An ozopore is the opening of a defensive gland present in some arthropods, notably in millipedes of the order Polydesmida and in harvestmen, the eight-legged arachnids also known as "daddy long-legs". The glands themselves are known as ozadenes, also called "scent glands", "repugnatorial glands", "odoriferous glands" or "stink glands" by various authors. The name is derived from Ancient Greek ozo "smell" and Latin porus "pore, small opening".
In harvestmen, ozopores are located at the anterior sides of the prosoma.
The defensive secretions emitted also act as an alarm pheromone. The glands are infoldings of the body wall, consisting of three layers. Although the glands themselves have no musculature, there is associated musculature present, which is most elaborate in the harvestman suborder Cyphophthalmi. Eupnoi and Dyspnoi have the most reduced muscular system.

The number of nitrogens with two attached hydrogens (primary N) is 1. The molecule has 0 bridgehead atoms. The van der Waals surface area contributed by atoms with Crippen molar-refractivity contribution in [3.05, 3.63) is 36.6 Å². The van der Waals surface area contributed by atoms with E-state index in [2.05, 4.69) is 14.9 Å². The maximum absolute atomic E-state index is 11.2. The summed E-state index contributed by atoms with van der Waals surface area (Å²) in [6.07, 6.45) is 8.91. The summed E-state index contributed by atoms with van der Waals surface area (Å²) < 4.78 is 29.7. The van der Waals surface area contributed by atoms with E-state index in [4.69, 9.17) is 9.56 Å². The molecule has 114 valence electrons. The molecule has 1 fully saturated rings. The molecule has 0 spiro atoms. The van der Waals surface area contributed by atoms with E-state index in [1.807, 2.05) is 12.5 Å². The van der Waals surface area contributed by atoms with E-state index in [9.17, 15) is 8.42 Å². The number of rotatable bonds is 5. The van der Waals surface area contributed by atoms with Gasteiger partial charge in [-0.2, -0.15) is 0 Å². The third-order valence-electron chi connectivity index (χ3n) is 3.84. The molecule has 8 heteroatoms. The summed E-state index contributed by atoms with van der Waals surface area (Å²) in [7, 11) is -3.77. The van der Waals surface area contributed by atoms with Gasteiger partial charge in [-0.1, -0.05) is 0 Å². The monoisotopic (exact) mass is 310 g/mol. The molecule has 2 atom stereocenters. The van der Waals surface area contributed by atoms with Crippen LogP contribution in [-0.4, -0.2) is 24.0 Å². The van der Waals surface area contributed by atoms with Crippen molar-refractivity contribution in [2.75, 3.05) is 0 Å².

In the suborder Cyphophthalmi, the ozopores are located on special ozophores, specialized elevated cones.
Many different compounds have been found in various studied harvestman secretions. The chemical composition of the secretions seems to be useful in taxonomic recognition. In the Laniatores, Gonyleptoidea produce alkylated benzoquinones and phenols, and Travunioidea produce mainly terpenoids. In the Eupnoi, the Sclerosomatidae secrete short-chain acyclic ketones and alcohols, and the Phalangiidae, naphthoquinones.
In millipedes, ozopores are repeated serially on body segments, and usually situated laterally. Exceptions are members of the order Glomerida, which have ozopores located dorsally. Some members of the order Julida have especially prominent ozadenes.
A julidan millipede with prominent ozadenes
- Ozopore. External Anatomy of Polydesmida. polydesmida.info
- Gnaspini, Pedro & Hara, Marcos R. (2007): Defensive Mechanisms. In: Pinto-da-Rocha et al. 2007: 382ffPinto-da-Rocha et al. 2007: 382ff
- "Putative apomorphies of millipede clades" (PDF). Milli-PEET: Millipede Systematics. The Field Museum, Chicago, IL. 26 September 2006.